Aputure 672 LED Light Panel Product Overview

The Aputure 672 LED Light Panel has been out for a little while, but since it's been a consistent piece of equipment on recent shoots, we thought we'd highlight some it's features to those who may not be already familiar.

The most recent 672 LED Light builds on the popular (previous model) 528 model. As you can tell the numbers mean that they were able to take the same form factor and add an additional 144 LED Bulbs. Not only are there more lights densely packed in providing a brighter output, but the bulbs have been swapped out to High CRI versions offering more accurate colors. The 672 is even offered as a Bi-Color LED Panel allowing you to adjust color temperature to match your ambient lighting.

aputure led 672 outdoors
Aputure 672 LED Light used for Outdoor Fill

aputure wireless remote led video light

Another major improvement over the previous 528 model is the additional wireless remote that allows you to control different LED panels without ever getting off your seat. In fact 'groups' of LED panels can be assembled and each group controlled separately through a single remote (included). This feature alone is a huge time saver when you need to sit behind the camera and adjust each light output for perfect exposure.

[2.4G FSK wireless remote control within 100 meters | Control multiple LED lights in 4 groups or 3 channels]
aputure 672 led video light

aputure led light 672 vs 528

The Aputure 672 LED Panel shares some of the same features such as Digital Rear Display offering up an easy way to monitor battery life from a distance. The panels can be powered over AC through the provided wall plug, while simultaneously charging the Sony NPF style batteries connected to the panel (panel is a battery charger). Not shown in the video, but the Aputure 672 also comes with two large Sony (generic) Batteries offering up even more value as a ready to run system.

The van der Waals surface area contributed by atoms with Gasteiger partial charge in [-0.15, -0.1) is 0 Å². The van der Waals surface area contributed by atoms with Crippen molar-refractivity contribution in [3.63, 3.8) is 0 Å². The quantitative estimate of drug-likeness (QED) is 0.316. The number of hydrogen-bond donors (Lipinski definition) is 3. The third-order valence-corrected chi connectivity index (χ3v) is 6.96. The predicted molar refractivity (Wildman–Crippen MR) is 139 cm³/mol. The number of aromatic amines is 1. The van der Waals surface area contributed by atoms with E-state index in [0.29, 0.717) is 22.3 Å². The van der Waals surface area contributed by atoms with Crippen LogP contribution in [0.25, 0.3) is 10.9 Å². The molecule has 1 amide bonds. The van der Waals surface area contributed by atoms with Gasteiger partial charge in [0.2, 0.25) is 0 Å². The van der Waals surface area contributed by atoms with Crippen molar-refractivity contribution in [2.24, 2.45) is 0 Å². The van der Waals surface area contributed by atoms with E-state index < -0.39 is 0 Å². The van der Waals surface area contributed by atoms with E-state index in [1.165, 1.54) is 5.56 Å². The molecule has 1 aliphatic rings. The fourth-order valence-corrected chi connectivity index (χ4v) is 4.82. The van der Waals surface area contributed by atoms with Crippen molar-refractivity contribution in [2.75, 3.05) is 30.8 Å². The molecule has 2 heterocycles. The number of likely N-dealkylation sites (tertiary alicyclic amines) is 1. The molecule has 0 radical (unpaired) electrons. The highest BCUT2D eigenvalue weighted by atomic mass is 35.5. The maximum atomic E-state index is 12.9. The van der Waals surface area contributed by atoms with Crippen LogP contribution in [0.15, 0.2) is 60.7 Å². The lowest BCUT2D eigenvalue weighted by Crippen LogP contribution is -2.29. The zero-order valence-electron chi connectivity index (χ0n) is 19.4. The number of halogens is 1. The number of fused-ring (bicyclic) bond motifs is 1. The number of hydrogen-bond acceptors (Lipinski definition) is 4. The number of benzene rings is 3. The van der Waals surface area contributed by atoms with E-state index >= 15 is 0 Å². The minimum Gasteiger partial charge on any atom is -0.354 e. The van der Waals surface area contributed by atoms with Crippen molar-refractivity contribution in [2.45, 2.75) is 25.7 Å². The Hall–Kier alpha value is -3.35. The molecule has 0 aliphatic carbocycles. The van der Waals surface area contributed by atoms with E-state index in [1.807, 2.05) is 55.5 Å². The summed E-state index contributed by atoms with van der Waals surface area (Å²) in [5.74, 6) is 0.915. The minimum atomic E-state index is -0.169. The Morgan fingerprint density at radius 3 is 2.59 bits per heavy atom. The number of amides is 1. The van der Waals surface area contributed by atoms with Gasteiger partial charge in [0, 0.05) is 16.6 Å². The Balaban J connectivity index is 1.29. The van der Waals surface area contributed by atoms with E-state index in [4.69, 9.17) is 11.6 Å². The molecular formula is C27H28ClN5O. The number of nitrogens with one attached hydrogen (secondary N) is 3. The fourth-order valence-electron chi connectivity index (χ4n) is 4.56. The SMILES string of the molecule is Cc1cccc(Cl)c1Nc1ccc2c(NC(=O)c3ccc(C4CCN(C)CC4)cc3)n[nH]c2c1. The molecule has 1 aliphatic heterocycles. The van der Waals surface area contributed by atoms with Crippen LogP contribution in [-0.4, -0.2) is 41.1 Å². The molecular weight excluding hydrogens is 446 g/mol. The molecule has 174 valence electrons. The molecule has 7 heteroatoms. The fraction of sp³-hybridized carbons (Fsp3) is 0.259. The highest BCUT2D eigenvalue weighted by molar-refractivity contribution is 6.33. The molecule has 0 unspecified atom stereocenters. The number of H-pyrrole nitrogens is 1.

Aputure LED 672 Video Light Panel

In summary the Aputure 672 LED Panels are compact, lightweight, affordable, offer high CRI, work with inexpensive Sony NPF style batteries, and built in wireless remote operation. Certainly an LED Panel that offers best bang for the buck and you won't be disappointed. Available now (click here).

aputure 672
find-price-button Aputure 672 LED Video Light Panel High CRI 95


29 thoughts on “Aputure 672 LED Light Panel Product Overview

  1. Brandon

    There is only one review on B&H and it is one star due to the lights cutting out after 30 minutes. Has anyone experienced any issues like this?

  2. Hello Cheesycam.com you are amazingly helpful! i was just wondering about doing product shots. has anyone tested the lights at f8 and up at iso 100 for product shots?

  3. dan

    Just want to say I have bought 2x 672W and 2x 672S and the W and S model are slightly different in color temperature. The S is warmer, while the W seems to be cooler with more magenta to the naked eye.

    Together they work ok, but if you keep the same white balance and use the W and S separately you will see a noticeable difference.

  4. Emm

    Post author

    @Rodney - I like the diffusion F&V has in their panels as they make the LED lights more usable. You can get pretty good output from the Aputure LEDs and yes they are smaller and lighter for travel, but you would still have to think about some type of diffusion which would cut the overall light output. It's worth having both kits in my opinion.

  5. How does this light compare to the F&V k4000S Bi-color? I bought the F&V and it works fine but I'd like more output and a smaller form factor for traveling. My 3-lights case with batteries takes up one checked bag. It appears the Aputure 672 LED Light Panel is brighter and smaller and cost less. Is that true? Three F&V lights with a case was $1300 + $500 for batteries and a charger.

  6. Howard

    I bought a HR672C and have been using it for the last 4 days. At ISO 800, 1/60th/sec, here are some numbers.

    The 1st# is the Kelvin color temperature displayed on the back of the light.
    The 2nd# is the Kelvin color temperature that my A7s is giving me.
    The 3rd# is the color correction the A7s is giving me.
    The 4th# is the incident light reading at 5ft from the source with no diffuser.
    The 5th# is the incident light reading at 5ft from the source with the diffuser.

    5500/5100-- M:1-- f4.0.6--f4.0.5

    Straight out of the box I found that the 2 Sony 970 batteries were too heavy for the battery tray. Everytime I moved the light the light would turn off and on. When I turned the light on its side the light would go out completely. The easy fix was to put 2 rubber bands around the batteries so they would push firmly into the tray. I took the unit apart and found that the clips making electrical contact to the battery pins needs to be stronger.

    I looked at all of the soldering connections and board layout and was impressed with the craftsmanship. Also if the DC power connector every brakes it will be easy to run a pigtail from wires inside to a connector of your choice. Also if the brick brakes you can use any 15Volt brick, including the one used to power many LiPo chargers.